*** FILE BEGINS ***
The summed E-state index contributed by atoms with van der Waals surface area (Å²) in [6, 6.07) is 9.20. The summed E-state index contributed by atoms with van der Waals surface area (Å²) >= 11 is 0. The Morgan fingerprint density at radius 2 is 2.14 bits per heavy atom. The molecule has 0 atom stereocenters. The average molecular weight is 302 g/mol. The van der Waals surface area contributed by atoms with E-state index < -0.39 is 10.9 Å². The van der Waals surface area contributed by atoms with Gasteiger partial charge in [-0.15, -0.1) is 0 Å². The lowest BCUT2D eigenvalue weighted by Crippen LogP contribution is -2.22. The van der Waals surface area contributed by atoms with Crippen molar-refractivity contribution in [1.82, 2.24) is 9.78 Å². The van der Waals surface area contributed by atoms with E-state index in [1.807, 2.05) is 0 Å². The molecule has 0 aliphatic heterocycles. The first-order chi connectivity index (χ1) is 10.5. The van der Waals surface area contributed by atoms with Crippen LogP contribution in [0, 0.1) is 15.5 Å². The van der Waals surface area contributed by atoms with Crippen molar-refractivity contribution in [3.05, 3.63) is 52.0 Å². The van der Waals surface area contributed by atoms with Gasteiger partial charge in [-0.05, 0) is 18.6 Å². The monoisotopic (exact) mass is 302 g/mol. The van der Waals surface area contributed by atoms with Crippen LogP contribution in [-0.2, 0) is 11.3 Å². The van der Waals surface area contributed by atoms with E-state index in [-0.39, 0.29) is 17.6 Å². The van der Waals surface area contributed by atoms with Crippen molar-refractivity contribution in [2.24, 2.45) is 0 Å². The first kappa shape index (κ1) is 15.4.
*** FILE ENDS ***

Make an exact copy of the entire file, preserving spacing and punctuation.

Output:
The summed E-state index contributed by atoms with van der Waals surface area (Å²) in [6, 6.07) is 9.20. The summed E-state index contributed by atoms with van der Waals surface area (Å²) >= 11 is 0. The Morgan fingerprint density at radius 2 is 2.14 bits per heavy atom. The molecule has 0 atom stereocenters. The average molecular weight is 302 g/mol. The van der Waals surface area contributed by atoms with E-state index < -0.39 is 10.9 Å². The van der Waals surface area contributed by atoms with Gasteiger partial charge in [-0.15, -0.1) is 0 Å². The lowest BCUT2D eigenvalue weighted by Crippen LogP contribution is -2.22. The van der Waals surface area contributed by atoms with Crippen molar-refractivity contribution in [1.82, 2.24) is 9.78 Å². The van der Waals surface area contributed by atoms with E-state index in [1.807, 2.05) is 0 Å². The molecule has 0 aliphatic heterocycles. The first-order chi connectivity index (χ1) is 10.5. The van der Waals surface area contributed by atoms with Crippen LogP contribution in [0, 0.1) is 15.5 Å². The van der Waals surface area contributed by atoms with Crippen molar-refractivity contribution in [3.05, 3.63) is 52.0 Å². The van der Waals surface area contributed by atoms with Gasteiger partial charge in [-0.05, 0) is 18.6 Å². The monoisotopic (exact) mass is 302 g/mol. The van der Waals surface area contributed by atoms with Crippen LogP contribution in [-0.2, 0) is 11.3 Å². The van der Waals surface area contributed by atoms with E-state index in [-0.39, 0.29) is 17.6 Å². The van der Waals surface area contributed by atoms with Crippen molar-refractivity contribution in [2.24, 2.45) is 0 Å². The first kappa shape index (κ1) is 15.4.